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- In Midsummer Days and Other Tales - 2/20 -
"Try and walk a little, darling," said the mother, putting the child down.
But the little foot gave way and the child could not walk a step.
"I am so tired, mammy," she laid, sitting down and beginning to cry.
But the prettiest little flowers, which looked like rose-coloured bells and smelt of sweet almonds, grew all over the spot where she was sitting. She smiled when she saw them, for she had never seen anything half as lovely, and her smile strengthened the heart of the mother so that she could continue her walk with the child in her arms.
Now they had arrived at the first gate. They passed through it and carefully re-fastened the latch.
All of a sudden they heard a noise like a loud neighing; a horse galloped towards them, blocked the path and neighed again; its neighing was answered on the right and the left and from all sides of the wood; the ground trembled, the branches of the trees cracked, and the stones were scattered in all directions by the approaching hoofs. In less than no time the poor, frightened travellers were surrounded on all sides by a herd of savage horses.
The child hid her face on her mother's shoulder, and her little heart ticked with fear like a watch.
"I am so frightened!" she whispered.
"Oh! Father in Heaven, help us!" prayed the mother.
At the same moment a blackbird, sitting on a fir tree, began to sing; the horses scudded away as fast as they could, and there was once more silence in the wood.
They came to the second gate, walked through and re-fastened the latch.
They were on fallow ground now, and the sun scorched them even worse than it had done before. They saw before them rows and rows of dull clods of earth, but in a steep place the clods suddenly began to move, and then they knew that what they had taken for clods of earth were really the backs of a flock of sheep.
Sheep are quite gentle and inoffensive, especially the little lambs, but that is a good deal more than can be said of the ram, who is a savage brute and often takes a delight in attacking those who have never done him any harm. There he was already, jumping over a ditch right into the middle of their path. He lowered his head and walked a few steps backwards.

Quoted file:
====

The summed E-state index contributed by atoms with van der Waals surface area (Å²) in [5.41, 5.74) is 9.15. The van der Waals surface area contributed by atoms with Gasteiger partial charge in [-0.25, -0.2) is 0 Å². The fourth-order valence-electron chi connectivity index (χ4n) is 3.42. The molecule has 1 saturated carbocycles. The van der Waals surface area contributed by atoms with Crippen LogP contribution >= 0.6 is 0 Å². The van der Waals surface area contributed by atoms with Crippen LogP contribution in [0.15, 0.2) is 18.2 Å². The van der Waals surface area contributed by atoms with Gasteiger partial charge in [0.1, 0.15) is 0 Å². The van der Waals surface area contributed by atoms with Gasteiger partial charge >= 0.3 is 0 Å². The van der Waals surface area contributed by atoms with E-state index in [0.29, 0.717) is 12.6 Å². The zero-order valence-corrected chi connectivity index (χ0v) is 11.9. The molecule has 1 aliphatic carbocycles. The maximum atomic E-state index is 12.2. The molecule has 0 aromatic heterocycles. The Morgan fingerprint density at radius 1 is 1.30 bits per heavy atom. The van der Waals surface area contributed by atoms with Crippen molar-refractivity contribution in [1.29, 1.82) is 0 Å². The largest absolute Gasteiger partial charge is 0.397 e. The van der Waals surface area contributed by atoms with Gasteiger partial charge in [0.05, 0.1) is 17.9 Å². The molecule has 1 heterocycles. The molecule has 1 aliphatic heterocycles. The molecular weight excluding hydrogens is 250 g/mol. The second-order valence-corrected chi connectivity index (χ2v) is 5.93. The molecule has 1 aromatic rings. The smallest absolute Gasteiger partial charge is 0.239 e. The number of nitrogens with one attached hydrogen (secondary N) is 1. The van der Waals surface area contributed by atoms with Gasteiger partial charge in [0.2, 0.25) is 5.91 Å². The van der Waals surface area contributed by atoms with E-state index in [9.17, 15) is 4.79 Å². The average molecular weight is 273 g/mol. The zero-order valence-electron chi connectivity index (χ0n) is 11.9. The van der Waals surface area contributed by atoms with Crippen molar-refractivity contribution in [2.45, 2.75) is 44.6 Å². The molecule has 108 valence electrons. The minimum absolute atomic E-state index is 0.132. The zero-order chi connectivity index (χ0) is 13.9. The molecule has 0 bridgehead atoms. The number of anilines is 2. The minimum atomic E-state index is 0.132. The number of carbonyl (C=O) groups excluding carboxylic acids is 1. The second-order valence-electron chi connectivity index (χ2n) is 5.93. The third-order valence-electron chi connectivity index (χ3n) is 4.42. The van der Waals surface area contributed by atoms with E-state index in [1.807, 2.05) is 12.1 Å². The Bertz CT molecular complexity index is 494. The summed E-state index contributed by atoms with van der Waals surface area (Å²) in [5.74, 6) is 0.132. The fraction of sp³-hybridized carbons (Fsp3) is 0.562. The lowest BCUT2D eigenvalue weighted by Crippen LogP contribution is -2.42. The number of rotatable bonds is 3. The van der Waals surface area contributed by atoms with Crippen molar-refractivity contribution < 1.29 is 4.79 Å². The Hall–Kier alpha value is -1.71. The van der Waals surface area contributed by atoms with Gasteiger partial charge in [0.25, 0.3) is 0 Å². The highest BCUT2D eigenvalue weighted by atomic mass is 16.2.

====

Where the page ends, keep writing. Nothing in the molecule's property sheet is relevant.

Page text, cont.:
"I am so frightened, mammy," said the little girl, and her heart began to beat fast.
"Oh! Merciful Father in Heaven, help us!" sighed the mother, with an imploring look upwards.
And high up, in the blue vault of the sky, fluttering its wings like a butterfly, a little lark began to sing. And as it sang the ram disappeared among the grey clods.
They stood before the third gate. They were on a slope now; the ground was swampy and before long they came to a crevice. The hillocks looked like little graves, overgrown with vetch or white cotton-flowers and they had to be careful to avoid sinking into the swamp. Black berries of a poisonous kind grew in abundance everywhere; the little girl wanted to gather them, and because her mother would not permit it, she began to cry, for she did not understand what poisonous meant.
And as they walked on, they noticed a white sheet, which looked as if it had been drawn in and out through the trees; the sun disappeared behind a bank of clouds and a white darkness, which was very went towards them, hoping to find some water in the place whence they came.
On their way they passed a white cottage, behind a green fence with a white gate; the gate stood hospitably open. They entered and found themselves in a garden where peonies and colombines grew. The mother noticed that the curtains in the lower storey were all drawn before the windows, and that all the curtains were white. But one of the attic windows stood open and a white hand appeared above the pots of touch-me-nots. It waved a little white handkerchief, as if it were waving a last farewell to one who was going on a long journey.
They walked as far as the cottage; in the high grass lay a wreath of myrtle and white roses. But it was too big for a bridal wreath.